The distribution of all baseline characteristics, except alcohol intake in men, varied significantly across the BMI categories (Table I). Compared with individuals with BMI below 28 kg/m2 those with more overweight were older, had higher blood pressure, more abnormal lipid profiles, lower level of education, smoked less and were less physically active. In women, more overweight and obesity was associated with lower alcohol consumption.
Table I. Baseline characteristics according to body mass index (BMI, kg/m2) for women and men in Tromsø 4; n=8,752a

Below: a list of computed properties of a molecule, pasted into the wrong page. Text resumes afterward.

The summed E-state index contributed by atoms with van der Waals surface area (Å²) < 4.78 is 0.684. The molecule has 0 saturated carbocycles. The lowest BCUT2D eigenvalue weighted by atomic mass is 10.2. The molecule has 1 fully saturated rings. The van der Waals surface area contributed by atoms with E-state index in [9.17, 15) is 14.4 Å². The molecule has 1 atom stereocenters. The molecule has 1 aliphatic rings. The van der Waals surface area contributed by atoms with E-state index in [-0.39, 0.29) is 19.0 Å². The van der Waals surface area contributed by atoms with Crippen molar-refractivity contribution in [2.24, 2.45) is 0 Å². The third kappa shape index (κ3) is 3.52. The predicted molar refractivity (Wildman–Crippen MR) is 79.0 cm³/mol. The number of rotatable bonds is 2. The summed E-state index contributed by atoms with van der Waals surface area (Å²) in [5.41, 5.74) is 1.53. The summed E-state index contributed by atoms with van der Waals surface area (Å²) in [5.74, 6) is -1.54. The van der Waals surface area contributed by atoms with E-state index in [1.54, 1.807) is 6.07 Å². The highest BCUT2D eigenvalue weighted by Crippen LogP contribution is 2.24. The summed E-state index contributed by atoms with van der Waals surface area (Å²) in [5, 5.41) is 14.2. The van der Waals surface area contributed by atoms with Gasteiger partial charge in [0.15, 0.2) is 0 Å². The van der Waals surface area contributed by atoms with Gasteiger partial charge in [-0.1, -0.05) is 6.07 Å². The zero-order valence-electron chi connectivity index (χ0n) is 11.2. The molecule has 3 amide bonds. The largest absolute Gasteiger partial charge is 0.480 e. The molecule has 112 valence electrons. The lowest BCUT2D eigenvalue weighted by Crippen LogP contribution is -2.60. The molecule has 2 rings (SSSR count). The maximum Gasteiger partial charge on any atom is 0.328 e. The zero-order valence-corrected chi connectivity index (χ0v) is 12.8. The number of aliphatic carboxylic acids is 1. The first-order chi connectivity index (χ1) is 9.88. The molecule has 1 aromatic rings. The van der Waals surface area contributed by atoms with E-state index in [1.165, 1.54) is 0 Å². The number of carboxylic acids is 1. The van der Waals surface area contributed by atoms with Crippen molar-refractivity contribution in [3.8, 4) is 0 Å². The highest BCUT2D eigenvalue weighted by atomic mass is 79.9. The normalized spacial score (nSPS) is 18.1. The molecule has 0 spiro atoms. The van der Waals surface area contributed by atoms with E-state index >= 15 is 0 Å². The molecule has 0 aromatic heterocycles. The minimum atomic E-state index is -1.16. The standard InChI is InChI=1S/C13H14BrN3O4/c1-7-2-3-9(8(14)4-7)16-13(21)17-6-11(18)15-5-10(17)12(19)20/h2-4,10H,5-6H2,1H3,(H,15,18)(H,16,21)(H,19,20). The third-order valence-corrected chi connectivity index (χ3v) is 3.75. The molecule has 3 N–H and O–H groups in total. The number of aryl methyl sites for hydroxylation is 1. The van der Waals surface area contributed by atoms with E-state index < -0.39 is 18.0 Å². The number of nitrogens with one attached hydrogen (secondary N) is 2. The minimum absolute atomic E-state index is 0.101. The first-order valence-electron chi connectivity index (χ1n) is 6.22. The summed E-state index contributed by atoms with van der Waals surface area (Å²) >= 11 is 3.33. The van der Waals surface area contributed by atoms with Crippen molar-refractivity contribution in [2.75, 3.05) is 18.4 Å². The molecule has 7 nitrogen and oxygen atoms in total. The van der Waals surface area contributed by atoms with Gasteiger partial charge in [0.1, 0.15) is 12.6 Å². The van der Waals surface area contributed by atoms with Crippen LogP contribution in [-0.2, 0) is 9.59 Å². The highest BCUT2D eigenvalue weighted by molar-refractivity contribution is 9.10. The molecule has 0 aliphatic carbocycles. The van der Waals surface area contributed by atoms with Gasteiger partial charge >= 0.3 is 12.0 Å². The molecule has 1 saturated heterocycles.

The incidence proportion of psoriasis during 7–13 years of follow-up was 4.7% in both women and men. We found a statistically significant relationship between BMI and risk of psoriasis for both sexes combined. For each 2.5 unit increase in BMI the odds for psoriasis increased by 8% (multivariable adjusted model, OR 1.08, 95% confidence interval (95% CI): 1.01, 1.16) (Table II). In multivariable analysis using WHO definitions of overweight (25–<30 kg/m2) and obesity (>30 kg/m2), obese women tended to have an increased risk of psoriasis compared with normal weight (BMI 25 kg/m2) women (OR 1.48, 95% CI: 0.94, 2.31), while for women and men combined the association was slightly attenuated. As there was no increase in risk of psoriasis associated with overweight when starting from BMI 25 kg/m2 in our data, we searched for a possible threshold at each higher level of BMI (per kg/m2). There was an association from BMI 27 kg/m2 in the total population (BMI above vs. below 27 kg/m2; multivariable model, OR 1.32, 95% CI: 1.06, 1.64), with a borderline significant association in women (OR 1.36, 95% CI: 0.99, 1.88). For both sexes combined, BMI above vs. below 28 kg/m2 was associated with a 43% increase in the risk of psoriasis (multivariable model, OR 1.43, 95% CI: 1.13, 1.81), and a similar association was seen in both women and men separately, with no age and sex interactions. When stratifying by smoking status to separate the effect of BMI and smoke, strengthening of the association between overweight and obesity and risk of psoriasis was observed in non-smokers; with BMI >30 kg/m2 OR was 1.71 (95% CI: 1.13, 2.56) for both sexes combined (P for interaction 0.14; Table SI). 30 kg/m2) and obesity (30 kg/m2), obese women tended to have an increased risk of psoriasis compared with normal weight (BMI < 25 kg/m2) women (OR 1.48, 95% CI: 0.94, 2.31), while for women and men combined the association was slightly attenuated. As there was no increase in risk of psoriasis associated with overweight when starting from BMI 25 kg/m2 in our data, we searched for a possible threshold at each higher level of BMI (per kg/m2). There was an association from BMI 27 kg/m2 in the total population (BMI above vs. below 27 kg/m2; multivariable model, OR 1.32, 95% CI: 1.06, 1.64), with a borderline significant association in women (OR 1.36, 95% CI: 0.99, 1.88). For both sexes combined, BMI above vs. below 28 kg/m2 was associated with a 43% increase in the risk of psoriasis (multivariable model, OR 1.43, 95% CI: 1.13, 1.81), and a similar association was seen in both women and men separately, with no age and sex interactions. When stratifying by smoking status to separate the effect of BMI and smoke, strengthening of the association between overweight and obesity and risk of psoriasis was observed in non-smokers; with BMI 30 kg/m2 OR was 1.71 (95% CI: 1.13, 2.56) for both sexes combined (P for interaction 0.14; Table SI1).